The little fox was a blur.

It's not the best picture of a little red fox. I could have done better if I'd had a longer lens. But, I'm still pretty happy with the image. I think my little watch-pocket-sized camera performed admirably.

I live in a suburb of London, Ontario, almost at the southwestern edge of the city. I say almost as there has been development since moving here. Near my home there is a large open field which may never be built on; reportedly, it once was a garbage dump. At one end of the field there are methane vents lending credence to the dump story.

The field attracts mice. The mice attract hawks and foxes. Now, to get a picture of a hawk. (First, I will have to buy a new camera. To learn what two camera have my eye check my Rockin' On: Photography blog.)

Tuesday, October 13, 2009

It's hard to shed a tear, but we should.

I knew it was coming down and I got a picture before it was demolished. It stood for about 150 years and for many of those years it was in decline. It lingered on the corner of Wellington Street and Horton Street long after the rest of the historic streetscape had disappeared and faded from memory.

No one saw it as an important historic building, and maybe it wasn't. Reportedly, it did have a few of its original wooden doors and a little of the original woodwork remained. It was a victim of urban building abuse and has now succumbed to the multitude of nasty blows inflicted on its once clean, elegant Georgian architecture.

Good-bye! We never really knew you.

Sunday, October 11, 2009

It's Thanksgiving Day in Canada!

I shot this carefully stacked pile of Coke cartons back in June; it was stacked to celebrate Canada Day in one of the giant Loblaws grocery stores, possibly the one on Wonderland Rd. at Southdale Rd. I didn't have a chance to run it back then, but I think it is perfect for today.

Have a good Thanksgiving,

Saturday, October 10, 2009

From Red-tailed Hawks to Fuzzy Bears

Two red-tailed hawks were riding the up drafts, hovering over the weed covered field in southwest London, Ontario, but when the camera appeared, the two hawks dove, banked and disappeared.

But, if you stay alert, there is always a picture to be made. And fuzzy bears hang around a lot longer posing for their picture than silly old hawks.

Friday, October 9, 2009

A Soho charmer

This is another home in the SoHo, South of Horton, area of London, Ontario. This home is on the southern edge of the city core near the Thames River. As I have revealed in days past, there are homes in this area going back 130 or more years and a few still look quite good. Sadly, many of the homes have been demolished or so modified over the years that they have lost all their charmbut not this place. This home, surrounded with greenery, is a real charmer. I've posted more about this neighbourhood on Rockin' On: the Blog.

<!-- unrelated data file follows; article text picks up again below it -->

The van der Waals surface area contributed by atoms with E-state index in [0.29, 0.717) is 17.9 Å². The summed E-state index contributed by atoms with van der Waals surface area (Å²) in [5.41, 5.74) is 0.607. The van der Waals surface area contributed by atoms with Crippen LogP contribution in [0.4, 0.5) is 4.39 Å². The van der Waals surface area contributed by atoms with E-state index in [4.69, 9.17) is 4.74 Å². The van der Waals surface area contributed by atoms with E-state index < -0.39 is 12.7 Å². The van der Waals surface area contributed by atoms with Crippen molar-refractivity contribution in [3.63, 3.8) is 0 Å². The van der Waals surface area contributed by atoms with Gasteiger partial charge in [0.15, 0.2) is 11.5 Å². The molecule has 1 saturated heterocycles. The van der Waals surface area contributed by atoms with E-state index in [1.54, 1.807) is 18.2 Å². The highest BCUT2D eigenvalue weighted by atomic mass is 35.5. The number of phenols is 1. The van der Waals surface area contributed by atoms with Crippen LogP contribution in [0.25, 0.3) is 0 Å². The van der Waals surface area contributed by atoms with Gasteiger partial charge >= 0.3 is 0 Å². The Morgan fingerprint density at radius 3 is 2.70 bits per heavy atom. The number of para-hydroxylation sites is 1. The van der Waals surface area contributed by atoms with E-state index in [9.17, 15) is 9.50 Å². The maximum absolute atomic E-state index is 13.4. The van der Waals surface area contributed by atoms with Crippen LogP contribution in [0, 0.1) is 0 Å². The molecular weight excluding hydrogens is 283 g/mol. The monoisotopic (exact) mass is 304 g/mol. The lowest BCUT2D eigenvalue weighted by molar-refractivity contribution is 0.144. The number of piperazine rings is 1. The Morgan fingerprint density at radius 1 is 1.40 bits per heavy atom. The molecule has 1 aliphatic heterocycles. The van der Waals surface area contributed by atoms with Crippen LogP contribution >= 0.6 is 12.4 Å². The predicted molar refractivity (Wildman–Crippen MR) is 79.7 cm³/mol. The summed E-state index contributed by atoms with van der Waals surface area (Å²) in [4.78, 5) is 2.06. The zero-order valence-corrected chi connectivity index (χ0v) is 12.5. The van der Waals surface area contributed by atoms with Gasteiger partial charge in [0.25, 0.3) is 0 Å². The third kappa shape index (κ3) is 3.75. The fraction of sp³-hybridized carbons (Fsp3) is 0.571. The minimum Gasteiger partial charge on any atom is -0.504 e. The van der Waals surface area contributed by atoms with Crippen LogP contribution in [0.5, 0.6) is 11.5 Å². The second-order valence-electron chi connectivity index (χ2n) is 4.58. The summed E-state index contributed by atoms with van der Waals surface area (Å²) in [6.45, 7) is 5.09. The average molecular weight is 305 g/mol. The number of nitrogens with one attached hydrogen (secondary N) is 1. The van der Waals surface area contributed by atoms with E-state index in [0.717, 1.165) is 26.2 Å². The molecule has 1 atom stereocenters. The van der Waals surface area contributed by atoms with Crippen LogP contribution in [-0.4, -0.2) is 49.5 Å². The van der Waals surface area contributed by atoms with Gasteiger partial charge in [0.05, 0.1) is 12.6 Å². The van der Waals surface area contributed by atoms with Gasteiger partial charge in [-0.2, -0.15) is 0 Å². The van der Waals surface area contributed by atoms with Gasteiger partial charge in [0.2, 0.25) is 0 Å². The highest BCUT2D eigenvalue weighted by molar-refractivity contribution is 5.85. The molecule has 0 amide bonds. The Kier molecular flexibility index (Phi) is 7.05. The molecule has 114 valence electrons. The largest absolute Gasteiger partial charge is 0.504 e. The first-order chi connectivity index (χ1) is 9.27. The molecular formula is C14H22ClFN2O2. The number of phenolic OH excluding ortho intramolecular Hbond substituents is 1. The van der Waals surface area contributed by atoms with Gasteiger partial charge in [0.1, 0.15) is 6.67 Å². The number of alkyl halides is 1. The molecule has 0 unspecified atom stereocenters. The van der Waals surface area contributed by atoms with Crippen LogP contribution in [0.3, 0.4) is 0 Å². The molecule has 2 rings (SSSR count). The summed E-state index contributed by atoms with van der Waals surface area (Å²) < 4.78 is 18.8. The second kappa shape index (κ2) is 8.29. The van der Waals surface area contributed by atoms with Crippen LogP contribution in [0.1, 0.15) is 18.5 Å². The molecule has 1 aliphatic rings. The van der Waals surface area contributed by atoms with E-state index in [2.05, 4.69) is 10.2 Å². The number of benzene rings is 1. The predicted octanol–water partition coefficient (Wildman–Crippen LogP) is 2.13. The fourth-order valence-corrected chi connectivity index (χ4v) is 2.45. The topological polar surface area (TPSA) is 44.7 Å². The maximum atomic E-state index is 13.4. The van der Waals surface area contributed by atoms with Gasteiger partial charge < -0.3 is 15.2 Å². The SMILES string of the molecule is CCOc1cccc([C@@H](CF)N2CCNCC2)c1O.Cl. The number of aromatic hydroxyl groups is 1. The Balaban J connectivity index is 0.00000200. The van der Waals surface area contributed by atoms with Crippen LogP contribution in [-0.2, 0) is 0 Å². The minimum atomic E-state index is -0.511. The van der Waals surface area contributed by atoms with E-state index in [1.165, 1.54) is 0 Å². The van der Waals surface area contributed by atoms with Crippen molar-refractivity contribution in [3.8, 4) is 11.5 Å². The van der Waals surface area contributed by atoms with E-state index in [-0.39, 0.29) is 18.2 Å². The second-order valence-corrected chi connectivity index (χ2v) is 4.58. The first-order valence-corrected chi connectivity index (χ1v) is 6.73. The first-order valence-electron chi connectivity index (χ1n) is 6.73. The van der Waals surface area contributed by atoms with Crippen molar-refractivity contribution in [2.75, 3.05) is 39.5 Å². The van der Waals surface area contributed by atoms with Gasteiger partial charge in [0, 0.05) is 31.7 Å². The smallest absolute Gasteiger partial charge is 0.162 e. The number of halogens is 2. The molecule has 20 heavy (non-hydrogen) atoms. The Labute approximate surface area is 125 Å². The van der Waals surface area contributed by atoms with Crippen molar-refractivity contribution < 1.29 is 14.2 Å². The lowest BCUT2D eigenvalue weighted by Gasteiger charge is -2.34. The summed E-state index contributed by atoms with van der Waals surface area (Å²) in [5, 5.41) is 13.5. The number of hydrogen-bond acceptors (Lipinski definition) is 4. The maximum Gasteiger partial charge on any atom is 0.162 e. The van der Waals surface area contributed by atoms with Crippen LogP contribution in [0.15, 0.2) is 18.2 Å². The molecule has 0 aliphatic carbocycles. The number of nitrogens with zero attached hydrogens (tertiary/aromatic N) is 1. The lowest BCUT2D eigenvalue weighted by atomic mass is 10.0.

Thursday, October 8, 2009

Going, going, Georgian heritage soon to be gone

For years I have admired the white, vinyl-sided, building at the corner of Wellington Street and Horton Street in downtown London, Ontario. Much of the building was often empty and it was clear for years that one day it would be demolished. Well, that day is at hand.

I may be one of the only people in London to mourn its loss. I am just guessing, but I think this Georgian style building may have been originally a hotel serving the railroad trade back in the 1860s. Before it was sided with plastic and divided up at street level into stores, this building had a simple elegance.

 I understand that a recent inspection of the interior showed that over the years substantial renovations have been done. Some of the original wood trim, a number of the solid wood doors, some flooring and even heritage windows remain but all has deteriorated. Its landmark status has been lost as the street scape in the immediate vicinity evolved, or devolved, over the years.

The folk who bought the property and who are going to demolish this heritage building are the very people who build the new, and oh-so-bland, Salvation Army shelter at the opposite end of the block. If I had my druthers on which building should go and which one should stay, I'd be hard pressed to make a decision.